Contact Lynn:  lynn[at]lynnunderwood.com

Formal career description:

Education:

Originally trained in medicine at the University of Iowa, I did research in Epidemiology, receiving my PhD in Cancer Epidemiology from Queen’s University. My dissertation research involved identifying a pattern of late diagnosis of melanoma, linking it to the histopathology of the disease, and designing and implementing a professional health intervention that significantly improved survival. I spent ten years doing cancer and public health research in Northern Ireland, while teaching at the medical school.

Professional:

Elected Fellow of the Academy of Behavioral Medicine Research, I was a member of the Advisory Board of the National Center for Rehabilitation Research of the NIH, a member of a working group on the Stigma of Mental Illness with the National Institute of Mental Health, and Behavioral Factors and Health with the National Science Foundation, and selected for a Liberty Fund project on Human Freedom and Neurosurgery. Awarded a Library of Congress Kluge Fellowship, and a member of the Templeton Advisory Board for many years, I have been a member of the European Research Network, contributing work on the Nature of the Human Person in Dire Circumstances, which addresses neurological, psychological and spiritual issues in that context.

While serving as Vice President at an endowed operating foundation, the Fetzer Institute, I initiated and developed a research program over 13 years to support research on the psychosocial and spiritual aspects of health, and other research areas such as pain and suffering and compassionate love. I worked with the World Health Organization, the National Institutes of Health, and other foundations, and conducted and facilitated research, especially interested in bringing together researchers and others despite disciplinary divisions. I am still on review and advisory boards for the National Institutes of Health and for private foundations, and various journals and professional organizations.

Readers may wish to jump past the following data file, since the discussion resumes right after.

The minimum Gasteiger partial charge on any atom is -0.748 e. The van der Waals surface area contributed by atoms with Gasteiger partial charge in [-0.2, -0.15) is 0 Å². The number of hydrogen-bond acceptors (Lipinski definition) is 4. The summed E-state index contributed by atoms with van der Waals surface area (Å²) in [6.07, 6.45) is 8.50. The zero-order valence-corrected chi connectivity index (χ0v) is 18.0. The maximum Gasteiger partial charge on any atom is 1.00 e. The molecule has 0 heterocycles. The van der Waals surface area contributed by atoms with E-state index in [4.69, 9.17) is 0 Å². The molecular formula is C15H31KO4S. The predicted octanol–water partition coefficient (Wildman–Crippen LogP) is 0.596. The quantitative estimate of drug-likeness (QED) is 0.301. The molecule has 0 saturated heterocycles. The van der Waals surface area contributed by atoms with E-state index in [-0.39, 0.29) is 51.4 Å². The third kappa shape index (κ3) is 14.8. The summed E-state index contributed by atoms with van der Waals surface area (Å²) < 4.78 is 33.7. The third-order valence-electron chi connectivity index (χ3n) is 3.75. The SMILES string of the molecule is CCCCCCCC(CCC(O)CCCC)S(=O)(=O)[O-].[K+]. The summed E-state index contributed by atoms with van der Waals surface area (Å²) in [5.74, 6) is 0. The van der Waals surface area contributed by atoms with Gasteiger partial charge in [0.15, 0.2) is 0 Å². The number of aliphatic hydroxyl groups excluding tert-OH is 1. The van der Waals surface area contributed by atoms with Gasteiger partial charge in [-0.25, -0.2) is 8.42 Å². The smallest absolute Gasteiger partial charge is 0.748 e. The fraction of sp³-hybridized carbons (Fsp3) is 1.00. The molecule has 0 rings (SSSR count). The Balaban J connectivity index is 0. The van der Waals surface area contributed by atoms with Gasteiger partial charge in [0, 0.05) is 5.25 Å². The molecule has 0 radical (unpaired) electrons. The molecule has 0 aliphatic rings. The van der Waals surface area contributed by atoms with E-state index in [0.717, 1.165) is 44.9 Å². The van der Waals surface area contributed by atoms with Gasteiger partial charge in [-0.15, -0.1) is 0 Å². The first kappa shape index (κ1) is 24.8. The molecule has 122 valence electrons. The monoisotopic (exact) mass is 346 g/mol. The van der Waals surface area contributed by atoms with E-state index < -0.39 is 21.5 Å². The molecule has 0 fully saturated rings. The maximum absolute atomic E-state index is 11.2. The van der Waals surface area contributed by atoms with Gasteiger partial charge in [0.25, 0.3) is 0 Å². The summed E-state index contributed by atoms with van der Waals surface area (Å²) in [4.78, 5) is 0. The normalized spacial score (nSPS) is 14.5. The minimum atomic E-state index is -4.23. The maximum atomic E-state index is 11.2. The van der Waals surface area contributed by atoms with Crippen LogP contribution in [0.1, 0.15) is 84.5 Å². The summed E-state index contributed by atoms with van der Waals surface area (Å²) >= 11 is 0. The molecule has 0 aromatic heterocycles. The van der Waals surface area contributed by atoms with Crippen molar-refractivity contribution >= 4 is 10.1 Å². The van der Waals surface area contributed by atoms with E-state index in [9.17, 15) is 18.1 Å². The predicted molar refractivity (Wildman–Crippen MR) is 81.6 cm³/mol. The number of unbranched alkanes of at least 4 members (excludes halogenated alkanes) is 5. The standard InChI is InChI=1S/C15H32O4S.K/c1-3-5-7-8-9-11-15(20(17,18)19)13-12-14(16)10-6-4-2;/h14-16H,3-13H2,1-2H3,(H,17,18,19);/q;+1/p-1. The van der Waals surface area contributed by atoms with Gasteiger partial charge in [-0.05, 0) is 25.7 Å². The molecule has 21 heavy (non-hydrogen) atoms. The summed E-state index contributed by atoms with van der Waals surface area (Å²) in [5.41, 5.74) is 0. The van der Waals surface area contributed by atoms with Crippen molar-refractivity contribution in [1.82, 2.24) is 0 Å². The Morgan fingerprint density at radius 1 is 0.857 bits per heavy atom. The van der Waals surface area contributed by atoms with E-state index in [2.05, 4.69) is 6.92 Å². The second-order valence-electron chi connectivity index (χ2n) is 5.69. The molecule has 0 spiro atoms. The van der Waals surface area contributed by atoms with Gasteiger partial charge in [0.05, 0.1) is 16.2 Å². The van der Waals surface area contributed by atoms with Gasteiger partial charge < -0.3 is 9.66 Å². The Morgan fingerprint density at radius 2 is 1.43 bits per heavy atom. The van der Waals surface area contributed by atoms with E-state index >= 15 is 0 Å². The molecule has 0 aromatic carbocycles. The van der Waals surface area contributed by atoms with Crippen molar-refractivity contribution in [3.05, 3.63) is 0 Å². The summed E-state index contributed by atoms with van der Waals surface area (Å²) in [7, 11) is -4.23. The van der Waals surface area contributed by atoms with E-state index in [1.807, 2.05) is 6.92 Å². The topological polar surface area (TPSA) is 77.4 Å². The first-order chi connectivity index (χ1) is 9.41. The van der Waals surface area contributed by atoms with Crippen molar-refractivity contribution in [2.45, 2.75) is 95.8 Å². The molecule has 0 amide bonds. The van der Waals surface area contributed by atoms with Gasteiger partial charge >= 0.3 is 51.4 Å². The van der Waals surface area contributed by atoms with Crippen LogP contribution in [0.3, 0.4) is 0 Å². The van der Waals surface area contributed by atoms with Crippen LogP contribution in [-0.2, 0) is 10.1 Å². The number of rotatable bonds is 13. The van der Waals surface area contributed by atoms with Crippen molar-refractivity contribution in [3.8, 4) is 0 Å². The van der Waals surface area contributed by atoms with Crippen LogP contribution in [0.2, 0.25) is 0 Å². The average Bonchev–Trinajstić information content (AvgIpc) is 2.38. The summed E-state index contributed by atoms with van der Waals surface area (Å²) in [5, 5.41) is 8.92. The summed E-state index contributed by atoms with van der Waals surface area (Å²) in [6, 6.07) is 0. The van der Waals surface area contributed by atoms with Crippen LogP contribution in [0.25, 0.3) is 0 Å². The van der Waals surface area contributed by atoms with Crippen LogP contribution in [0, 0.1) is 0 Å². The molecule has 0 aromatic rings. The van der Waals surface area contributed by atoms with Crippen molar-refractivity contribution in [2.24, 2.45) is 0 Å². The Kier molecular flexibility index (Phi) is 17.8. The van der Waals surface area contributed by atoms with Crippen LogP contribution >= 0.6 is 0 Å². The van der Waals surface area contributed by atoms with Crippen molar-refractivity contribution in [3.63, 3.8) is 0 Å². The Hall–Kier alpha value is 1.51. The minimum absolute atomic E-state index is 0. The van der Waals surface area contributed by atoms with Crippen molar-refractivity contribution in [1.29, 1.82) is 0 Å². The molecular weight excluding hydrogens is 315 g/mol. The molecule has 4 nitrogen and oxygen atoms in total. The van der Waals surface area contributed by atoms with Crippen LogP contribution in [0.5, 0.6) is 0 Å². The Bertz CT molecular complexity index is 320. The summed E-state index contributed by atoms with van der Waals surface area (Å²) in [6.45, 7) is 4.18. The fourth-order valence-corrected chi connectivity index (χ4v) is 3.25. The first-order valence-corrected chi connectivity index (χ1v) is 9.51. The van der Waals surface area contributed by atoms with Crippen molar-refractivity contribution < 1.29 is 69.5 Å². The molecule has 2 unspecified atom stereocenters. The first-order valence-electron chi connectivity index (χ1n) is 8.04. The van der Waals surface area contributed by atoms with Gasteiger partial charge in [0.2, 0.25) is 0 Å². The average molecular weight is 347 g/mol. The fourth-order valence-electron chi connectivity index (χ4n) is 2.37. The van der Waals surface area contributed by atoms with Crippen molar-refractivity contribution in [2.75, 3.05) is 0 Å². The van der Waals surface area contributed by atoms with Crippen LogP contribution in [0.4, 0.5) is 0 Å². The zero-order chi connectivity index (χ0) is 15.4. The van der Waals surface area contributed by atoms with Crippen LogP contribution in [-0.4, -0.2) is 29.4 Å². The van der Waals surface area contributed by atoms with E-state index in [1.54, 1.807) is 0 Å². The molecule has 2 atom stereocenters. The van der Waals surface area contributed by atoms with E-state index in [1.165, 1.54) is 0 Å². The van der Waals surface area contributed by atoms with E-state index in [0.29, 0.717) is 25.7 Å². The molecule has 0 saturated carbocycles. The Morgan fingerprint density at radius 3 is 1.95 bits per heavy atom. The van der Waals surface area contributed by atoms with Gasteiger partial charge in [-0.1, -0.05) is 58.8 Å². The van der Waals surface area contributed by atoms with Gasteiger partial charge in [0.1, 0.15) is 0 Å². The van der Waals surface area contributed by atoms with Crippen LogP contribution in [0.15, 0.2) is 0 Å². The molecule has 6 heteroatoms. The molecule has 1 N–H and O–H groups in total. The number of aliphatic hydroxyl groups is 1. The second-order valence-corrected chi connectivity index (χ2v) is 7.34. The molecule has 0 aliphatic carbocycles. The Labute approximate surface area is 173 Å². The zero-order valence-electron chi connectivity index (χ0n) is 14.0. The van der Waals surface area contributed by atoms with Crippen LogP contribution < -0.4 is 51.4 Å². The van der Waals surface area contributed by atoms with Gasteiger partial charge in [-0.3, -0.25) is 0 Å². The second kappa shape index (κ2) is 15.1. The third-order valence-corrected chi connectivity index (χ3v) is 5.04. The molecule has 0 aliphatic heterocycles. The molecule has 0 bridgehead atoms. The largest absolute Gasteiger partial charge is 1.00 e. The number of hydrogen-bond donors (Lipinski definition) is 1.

I am currently Senior Research Associate at the Inamori International Center for Ethics at Case Western Reserve University. Past positions include: Professor of Biomedical Humanities at Hiram College, and teaching in the Department of Epidemiology at Case Western Reserve School of Medicine, the Honors College at Western Michigan University and at John Carroll University.

I still do consulting work with organizations who are interested in the spiritual dimension of their work, and give workshops on things like compassionate love and spiritual connection and communication. My writing at present is focused on how our fundamental selves flourish and develop in the midst of difficult circumstances such as disability, chronic disease, and other hard times, including the role the arts can play in that. For 2017-1018 I am a fellow at a University-based center in the Los Angeles area working on that project primarily.

Publications and Research (click for list)  I have co-edited a number of academic books in the areas of compassionate love and also psycho-social aspects of health. My articles include work on the doctor-patient relationship, a qualitative study of compassionate love in Christian monks, a publication on the methodology of self-report in the social sciences, and an article on the complex nature of time in clinical medicine. I developed a scale of ordinary spiritual experiences (the DSES) that is being widely used in studies worldwide (see www.dsescale.org ). It has been translated into over 40 languages and has been used in over 250 published studies to date, with hundreds of studies ongoing internationally. My major role in science research at present is as an advisor to the work of others.